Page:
Oncotarget

Research Papers:

The mTOR/AP-1/VEGF signaling pathway regulates vascular endothelial cell growth

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Oncotarget. 2016; 7:53269-53276. https://doi.org/10.18632/oncotarget.10756

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Shuo Wang, Jiawei Lu, Qingsheng You, Hua Huang, Yingying Chen and Kun Liu _

Abstract

Shuo Wang1,2, Jiawei Lu1, Qingsheng You2, Hua Huang3, Yingying Chen4, Kun Liu2

1Medical College, Nantong University, Nantong, China

2Department of Cardiothoracic Surgery, Affiliated Hospital of Nantong University, Nantong, China

3Department of Pathology, Affiliated Hospital of Nantong University, Nantong, China

4Department of Immunology, Nantong University, Nantong, China

Correspondence to:

Kun Liu, email: ntliukun@163.com

Keywords: mTOR, AP-1, VEGF, vascular endothelial cell, signaling pathway

Received: April 20, 2016     Accepted: July 10, 2016     Published: July 21, 2016

ABSTRACT

Vascular restenosis is a common adverse event following percutaneous coronary intervention (PCI) and coronary artery bypass grafting (CABG). The atypical Ser/Thr protein kinase mammalian target of rapamycin (mTOR) plays an important role in cell differentiation and apoptosis. Vascular restenosis caused by excessive endothelial cell proliferation can be inhibited by local application of the mTOR inhibitor rapamycin (RAPA); however, RAPA can also suppress normal vascular endothelial cell growth by blocking mTOR/VEGF signaling, although the underlying mechanism is still unclear. Here, endogenous mTOR, AP-1, and VEGF were inhibited or overexpressed to investigate the mechanism underlying the effects of RAPA. Inhibition of AP-1 or mTOR with AP-1-siRNA or RAPA treatment respectively, decreased vascular endothelial cell proliferation, upregulation of AP-1 or mTOR increased cell proliferation, and VEGF overexpression increased, while RAPA-induced mTOR inhibition decreased vascular endothelial cell proliferation, the results indicate that combining mTOR downregulation and VEGF upregulation might both inhibit restenosis and maintain normal vascular endothelial cell growth after PCI or CABG, suggest the mTOR/AP-1/VEGF pathway might play a crucial role in regulating vascular endothelial cell growth.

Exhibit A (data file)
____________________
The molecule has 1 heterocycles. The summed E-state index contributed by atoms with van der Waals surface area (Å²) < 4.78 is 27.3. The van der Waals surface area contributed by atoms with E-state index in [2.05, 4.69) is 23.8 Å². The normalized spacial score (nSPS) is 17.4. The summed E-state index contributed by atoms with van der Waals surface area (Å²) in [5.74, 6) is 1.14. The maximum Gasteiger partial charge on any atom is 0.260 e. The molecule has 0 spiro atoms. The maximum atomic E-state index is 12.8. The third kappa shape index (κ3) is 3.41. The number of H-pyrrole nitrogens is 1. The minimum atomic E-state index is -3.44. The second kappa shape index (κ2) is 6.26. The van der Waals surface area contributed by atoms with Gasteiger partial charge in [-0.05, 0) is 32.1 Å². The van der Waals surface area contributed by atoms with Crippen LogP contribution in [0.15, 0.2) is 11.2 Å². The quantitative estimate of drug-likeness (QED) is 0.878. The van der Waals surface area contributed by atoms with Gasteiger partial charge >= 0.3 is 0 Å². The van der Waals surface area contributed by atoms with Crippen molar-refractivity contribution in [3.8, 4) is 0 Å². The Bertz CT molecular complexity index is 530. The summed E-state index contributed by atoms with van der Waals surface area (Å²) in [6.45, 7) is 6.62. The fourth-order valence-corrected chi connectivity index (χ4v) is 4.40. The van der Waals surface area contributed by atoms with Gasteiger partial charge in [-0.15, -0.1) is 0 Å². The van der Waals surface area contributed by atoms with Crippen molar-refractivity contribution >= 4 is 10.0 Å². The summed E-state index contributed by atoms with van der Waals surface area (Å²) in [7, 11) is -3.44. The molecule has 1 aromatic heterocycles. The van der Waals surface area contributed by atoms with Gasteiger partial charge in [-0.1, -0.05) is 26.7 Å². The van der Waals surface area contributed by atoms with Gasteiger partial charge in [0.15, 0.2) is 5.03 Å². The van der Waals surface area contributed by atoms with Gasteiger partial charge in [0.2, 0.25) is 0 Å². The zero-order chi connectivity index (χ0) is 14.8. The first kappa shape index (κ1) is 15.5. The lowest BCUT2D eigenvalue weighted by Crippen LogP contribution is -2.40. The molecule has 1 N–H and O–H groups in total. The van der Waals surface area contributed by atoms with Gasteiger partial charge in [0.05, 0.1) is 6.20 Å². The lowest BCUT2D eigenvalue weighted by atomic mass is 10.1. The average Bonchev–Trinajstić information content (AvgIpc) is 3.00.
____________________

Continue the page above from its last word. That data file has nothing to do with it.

INTRODUCTION

The incidence of human coronary heart disease (CHD) has recently been increasing year by year [1]. Percutaneous coronary intervention (PCI) and coronary artery bypass grafting (CABG) are the most common treatments for coronary heart disease [2]. Restenosis of the bridging vein can be suppressed by inhibiting mammalian target of rapamycin (mTOR), an atypical serine/threonine protein kinase that plays an important role in the regulation of cell proliferation [35].

Rapamycin (RAPA), an inhibitor of mTOR, inhibits proliferation and migration and accelerates apoptosis in endothelial cells, and delays the formation of new intima on the surface of stents [6]. RAPA-eluting stents, which decrease the incidence of coronary restenosis [7], are widely used in the treatment of coronary artery disease. The highly-specific vascular endothelial growth factor (VEGF) promotes proliferation, angiogenesis, and extracellular matrix alterations and increases vascular permeability, and RAPA treatment downregulates VEGF expression in vascular endothelial cells [8]. However, the mechanisms by which mTOR in regulates VEGF expression in vascular endothelial cells is unclear. Additionally, in cancer cells, activator protein-1 (AP-1) binds to the VEGF promoter and activates VEGF transcription [9, 10]. In this study, we explored the mechanism by which mTOR and the mTOR/AP-1/VEGF pathway regulates vascular endothelial cell proliferation.

RESULTS

siRNA-mediated downregulation of AP-1 decreased AP-1 and VEGF, but not mTOR levels

RNA interference (RNAi) with an siRNA targeting AP-1 was used to suppress AP-1 expression, and subsequent changes in mTOR, AP-1, and VEGF mRNA and protein levels were detected using real-time quantitative PCR (RT-qPCR) and Western blot, respectively. Compared to untreated cells, RAPA, but not AP-1-siRNA, reduced mTOR mRNA and protein levels (p < 0.05) (Figure 1A, 1D, and 1E); both AP-1-siRNA and RAPA reduced AP-1 mRNA and protein levels (p < 0.05) (Figure 1B, 1D, and 1F). Both AP-1-siRNA and RAPA also reduced VEGF mRNA and protein levels (p < 0.05) (Figure 1C, 1D, and 1G). There were no differences in mTOR, AP-1, or VEGF levels between untreated and NC-siRNA-treated cells (p > 0.05).

Effects of AP-1 downregulation on mTOR, AP-1, and VEGF expression.